Based on the data, the profit or loss of the firm is calculated as follows:

Less -
Freight Charges
Electricity Expenses
Outstanding Expenses
Net Profit

The credit purchase and the outstanding expenses of the accounting year are added to match the expenditures and revenues during the same accounting period to ascertain the correct profit for the accounting period 01-04-2012 to 31-03-2013.

In the sense the collection of cash and the payment in cash is ignored when the profit or loss of the year is calculated.

Accrual Concept

Similar to that of the matching concept, the revenue generated in the accounting period is considered and the expenditure related and the revenue generated to the accounting period is considered. According to accrual concept, the items sold or the services rendered become a part of revenue generation, either cash is received or not. The same applies to expenses as well. All the expenses paid in cash or payable are considered and the advance payment of expenses, if any, is deducted.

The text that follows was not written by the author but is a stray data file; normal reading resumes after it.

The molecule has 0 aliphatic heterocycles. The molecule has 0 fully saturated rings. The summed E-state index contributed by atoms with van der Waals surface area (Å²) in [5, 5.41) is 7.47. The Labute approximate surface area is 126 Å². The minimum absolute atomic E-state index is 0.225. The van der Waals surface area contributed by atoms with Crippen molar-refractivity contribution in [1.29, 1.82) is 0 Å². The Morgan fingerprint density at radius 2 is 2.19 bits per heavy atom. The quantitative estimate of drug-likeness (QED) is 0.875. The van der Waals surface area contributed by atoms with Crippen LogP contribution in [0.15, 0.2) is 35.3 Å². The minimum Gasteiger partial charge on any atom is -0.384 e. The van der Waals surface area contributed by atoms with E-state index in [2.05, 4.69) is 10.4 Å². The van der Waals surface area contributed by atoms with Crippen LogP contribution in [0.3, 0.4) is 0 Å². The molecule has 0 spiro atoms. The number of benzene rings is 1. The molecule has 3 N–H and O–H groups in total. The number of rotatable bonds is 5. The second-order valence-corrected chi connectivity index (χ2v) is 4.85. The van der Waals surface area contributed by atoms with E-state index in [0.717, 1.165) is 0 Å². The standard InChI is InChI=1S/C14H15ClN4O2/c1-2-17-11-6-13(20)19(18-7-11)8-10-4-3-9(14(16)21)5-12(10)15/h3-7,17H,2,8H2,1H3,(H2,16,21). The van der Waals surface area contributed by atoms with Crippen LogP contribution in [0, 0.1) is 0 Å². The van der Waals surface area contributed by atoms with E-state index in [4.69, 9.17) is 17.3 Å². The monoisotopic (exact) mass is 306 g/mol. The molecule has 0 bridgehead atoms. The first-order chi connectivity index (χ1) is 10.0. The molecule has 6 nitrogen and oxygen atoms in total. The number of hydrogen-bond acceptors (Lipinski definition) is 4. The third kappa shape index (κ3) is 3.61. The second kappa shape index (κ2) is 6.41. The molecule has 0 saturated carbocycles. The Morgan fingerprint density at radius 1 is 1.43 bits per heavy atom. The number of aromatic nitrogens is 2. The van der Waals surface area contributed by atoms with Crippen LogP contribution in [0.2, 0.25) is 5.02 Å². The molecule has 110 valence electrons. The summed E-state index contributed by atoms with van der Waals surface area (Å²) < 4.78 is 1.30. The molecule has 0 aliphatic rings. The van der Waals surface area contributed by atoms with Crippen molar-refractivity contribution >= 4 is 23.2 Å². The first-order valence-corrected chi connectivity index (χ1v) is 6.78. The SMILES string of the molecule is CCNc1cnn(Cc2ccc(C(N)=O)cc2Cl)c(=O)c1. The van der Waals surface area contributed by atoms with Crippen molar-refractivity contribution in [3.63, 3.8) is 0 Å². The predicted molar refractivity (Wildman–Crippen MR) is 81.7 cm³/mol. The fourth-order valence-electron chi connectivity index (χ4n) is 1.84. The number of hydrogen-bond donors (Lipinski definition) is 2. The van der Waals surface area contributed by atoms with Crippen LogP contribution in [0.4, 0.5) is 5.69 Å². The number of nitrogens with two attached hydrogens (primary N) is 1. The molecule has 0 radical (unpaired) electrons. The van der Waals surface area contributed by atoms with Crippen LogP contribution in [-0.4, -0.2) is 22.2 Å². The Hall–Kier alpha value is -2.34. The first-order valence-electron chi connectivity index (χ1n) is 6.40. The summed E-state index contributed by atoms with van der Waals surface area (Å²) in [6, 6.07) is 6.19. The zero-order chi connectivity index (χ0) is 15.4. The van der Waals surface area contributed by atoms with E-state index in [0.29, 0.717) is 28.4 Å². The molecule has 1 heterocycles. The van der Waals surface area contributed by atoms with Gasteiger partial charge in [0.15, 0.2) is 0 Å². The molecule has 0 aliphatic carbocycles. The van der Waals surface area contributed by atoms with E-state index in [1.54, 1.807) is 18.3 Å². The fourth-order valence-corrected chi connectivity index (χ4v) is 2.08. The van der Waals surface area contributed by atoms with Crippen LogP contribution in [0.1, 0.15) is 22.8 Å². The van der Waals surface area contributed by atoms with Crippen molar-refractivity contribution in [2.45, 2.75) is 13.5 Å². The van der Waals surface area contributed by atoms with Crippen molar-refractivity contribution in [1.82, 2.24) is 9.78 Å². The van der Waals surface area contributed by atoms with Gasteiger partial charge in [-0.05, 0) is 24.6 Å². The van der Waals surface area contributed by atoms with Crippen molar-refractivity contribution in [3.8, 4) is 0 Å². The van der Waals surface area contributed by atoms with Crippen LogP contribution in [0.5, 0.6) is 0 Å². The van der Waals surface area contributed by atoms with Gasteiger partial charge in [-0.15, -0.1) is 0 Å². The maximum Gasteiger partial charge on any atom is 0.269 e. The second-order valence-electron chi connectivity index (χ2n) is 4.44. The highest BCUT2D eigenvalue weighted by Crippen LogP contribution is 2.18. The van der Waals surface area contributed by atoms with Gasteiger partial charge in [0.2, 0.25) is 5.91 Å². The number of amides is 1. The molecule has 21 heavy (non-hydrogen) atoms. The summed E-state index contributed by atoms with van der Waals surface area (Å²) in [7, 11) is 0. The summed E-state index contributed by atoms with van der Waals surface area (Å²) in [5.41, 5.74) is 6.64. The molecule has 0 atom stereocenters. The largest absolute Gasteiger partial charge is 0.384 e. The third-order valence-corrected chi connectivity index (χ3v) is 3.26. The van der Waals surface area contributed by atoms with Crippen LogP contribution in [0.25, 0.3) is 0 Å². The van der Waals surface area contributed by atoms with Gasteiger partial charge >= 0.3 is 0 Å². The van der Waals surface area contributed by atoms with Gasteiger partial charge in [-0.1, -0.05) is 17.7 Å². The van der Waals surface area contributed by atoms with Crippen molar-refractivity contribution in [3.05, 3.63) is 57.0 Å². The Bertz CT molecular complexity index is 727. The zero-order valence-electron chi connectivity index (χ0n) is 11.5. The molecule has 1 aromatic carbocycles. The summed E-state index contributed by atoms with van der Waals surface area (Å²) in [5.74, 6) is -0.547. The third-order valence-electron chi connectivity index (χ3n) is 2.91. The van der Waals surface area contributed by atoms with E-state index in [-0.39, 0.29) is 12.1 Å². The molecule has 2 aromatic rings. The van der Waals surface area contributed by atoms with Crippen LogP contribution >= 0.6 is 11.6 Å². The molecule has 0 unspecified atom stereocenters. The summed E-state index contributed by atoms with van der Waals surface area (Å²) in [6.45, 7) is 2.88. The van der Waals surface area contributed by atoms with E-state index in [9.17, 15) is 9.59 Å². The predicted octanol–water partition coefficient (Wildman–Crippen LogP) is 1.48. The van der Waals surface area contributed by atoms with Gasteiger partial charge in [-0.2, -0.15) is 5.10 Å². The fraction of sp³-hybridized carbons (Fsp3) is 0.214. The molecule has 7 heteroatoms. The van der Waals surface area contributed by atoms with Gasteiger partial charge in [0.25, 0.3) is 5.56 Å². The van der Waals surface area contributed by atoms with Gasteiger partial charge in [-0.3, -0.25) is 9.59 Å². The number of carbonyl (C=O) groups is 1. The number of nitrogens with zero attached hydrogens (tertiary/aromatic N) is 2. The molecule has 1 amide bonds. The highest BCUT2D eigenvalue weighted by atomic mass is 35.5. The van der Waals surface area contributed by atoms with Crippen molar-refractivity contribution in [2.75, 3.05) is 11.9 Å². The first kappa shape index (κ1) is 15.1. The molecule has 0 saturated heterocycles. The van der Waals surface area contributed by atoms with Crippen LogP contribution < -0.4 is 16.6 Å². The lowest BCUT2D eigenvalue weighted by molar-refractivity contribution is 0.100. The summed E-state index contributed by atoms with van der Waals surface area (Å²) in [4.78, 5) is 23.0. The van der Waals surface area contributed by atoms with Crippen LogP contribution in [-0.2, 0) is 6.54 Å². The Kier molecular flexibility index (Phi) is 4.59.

Mostly cash basis of accounting is used in the sense that the cash received in a particular accounting period and the expenses paid in cash in the same accounting period is considered as the basis of accounting. The income of the firm depends on the collection of revenue in cash. On the same basis, taxes are paid.

Objective Evidence Concept

According to the Objective Evidence concept, some objective evidence should support each financial entry. For instance, the purchase and sales should be supported by purchase and sales bills, cash payment with cash memos and payments with cash receipts and bank statements. In the same fashion, the stocks are verified physically and value is verified with purchase bills. Absence of any of these implies that the value of the accounting results is not trustworthy. In such cases, the chances of manipulation will be high in accounting record and as a result the reliability on such financial statements seems to be risky.